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Originally posted by Aloysius the Gaul
There's some better photos of the "surviving" bits on the Daily Mail
Looks like a UH-60 tail section with a highly modified rotor.
Originally posted by roguetechie
Here you go guys here's a picture of the aft section of what appears to be the helo's fuselage!
Now to my eye I notice a couple things:
1: This beast is mostly composite: Here's why i think this if it had a metallic skin you would see "crumpling" where some of the pieces are folded under the main body that should be sitting vertically.
2. Whatever helo this was looks like it has a tail ramp: This sorta precludes a blackhawk as I don't know of any blackhawks that have tail ramps to my knowledge the only three helo's I can think of with tail ramps are the CH 46 Ch 47 ch 53. Out of all these the only one with a conventional tail assembly instead of dual rotors is the ch 53. Now another point to consider is special operations do in fact in make pretty heavy use of MH 53 pave hawk and other variants of this chopper. And if I was going to build a stealthy socom chopper i think I'd rather start with an Mh-53 instead of a blackhawk simply for the cargo capacity alone, mh 53's can fit small jeep type trucks inside in some configs.
THIS...is indeed part of the fuselage and the Main Rotor Assembly...NOT the tail boom and rotor as a later posted said. And trying to say that this Rotor Assembly and fuselage in the picture is a modified UH-60 is like saying the AH-1Z Supercobra is a modified version of the original U-H1 Huey. Yes, in a technical and design sense...yes you can kind of say that...but really they are two very separate helicopters.
Originally posted by Aggie Man
On the news this morning (CNN or FOX...I can't remember) they had an "expert" who said this helicopter was a modified blackhawk with stealth technology.....
Anyway, I'm not here to argue over what type of helicopter it is, as I'm no expert; rather, I'm wondering what the US is going to do to retrieve the parts (which allegedly contain stealth technologies) that survived the demolition before it can be back engineered or sold to the highest bidder. Will we demand that Pakistan give it back or else lose the billions in aid we give them? Will we send in a special ops to retrieve it? Will the place where it is stored mysteriously blow up? Or is it just lost forever?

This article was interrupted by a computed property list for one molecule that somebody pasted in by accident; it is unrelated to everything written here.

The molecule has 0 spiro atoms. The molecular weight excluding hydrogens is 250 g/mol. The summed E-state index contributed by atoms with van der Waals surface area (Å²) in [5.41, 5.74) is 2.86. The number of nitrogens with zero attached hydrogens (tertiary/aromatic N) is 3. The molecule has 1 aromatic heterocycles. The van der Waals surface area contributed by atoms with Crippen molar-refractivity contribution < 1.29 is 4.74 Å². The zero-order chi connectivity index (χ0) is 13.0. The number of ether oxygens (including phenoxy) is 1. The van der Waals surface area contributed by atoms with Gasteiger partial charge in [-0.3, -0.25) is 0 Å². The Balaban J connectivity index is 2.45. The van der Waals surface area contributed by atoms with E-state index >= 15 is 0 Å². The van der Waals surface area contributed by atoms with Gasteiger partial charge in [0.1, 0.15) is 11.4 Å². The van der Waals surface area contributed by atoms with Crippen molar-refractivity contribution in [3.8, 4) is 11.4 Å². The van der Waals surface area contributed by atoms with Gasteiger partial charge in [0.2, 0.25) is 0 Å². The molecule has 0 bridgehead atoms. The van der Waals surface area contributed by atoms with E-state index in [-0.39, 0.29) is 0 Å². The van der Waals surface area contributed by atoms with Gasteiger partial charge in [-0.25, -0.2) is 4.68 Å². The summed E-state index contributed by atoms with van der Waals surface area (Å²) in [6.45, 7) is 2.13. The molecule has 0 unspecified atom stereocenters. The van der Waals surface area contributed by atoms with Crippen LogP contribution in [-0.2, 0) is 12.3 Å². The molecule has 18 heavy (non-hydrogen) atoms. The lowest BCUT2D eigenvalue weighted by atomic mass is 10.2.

Originally posted by ladyjem
I have a couple of questions and I know absolutely zip about choppers and all aircraft in general, but the posters on this thread seem to be knowledgeable, so maybe some light could be shed on this.
When this story first surfaced, one of the news commentators (forgive me, I don't remember which one, but it was on CNN or FOX) said that the chopper when down because of "a lack of air" and the other talking head jumped on this statement. He supported the original statement by saying that because of the 18 foot high walls, this was entirely probable.
According to the CIA released diagram of the compound, only one small section of the wall was 18 feet high and per the graphics the MSM are running, that section was opposite the triangular area where the chopper landed/went down. The diagram for that area indicates walls 10 and 12 feet high.
So my questions are....
1) What is the height of the chopper suspected to be a part of this mission? With rotors?
2) Does a chopper indeed "need air" to lift off?
3) If the chopper rotor height exceeds 10-12 feet from the ground, & a chopper does need air, then is there an explanation for this inconsistency?
Thanks in advance for helping me understand.
Vortex ring state (VRS), also known as settling with power, is a hazardous condition encountered in helicopter flight. It occurs when the helicopter has three things occurring: A high rate of descent, an airspeed lower than effective translational lift, and the helicopter is using a large portion of its available power.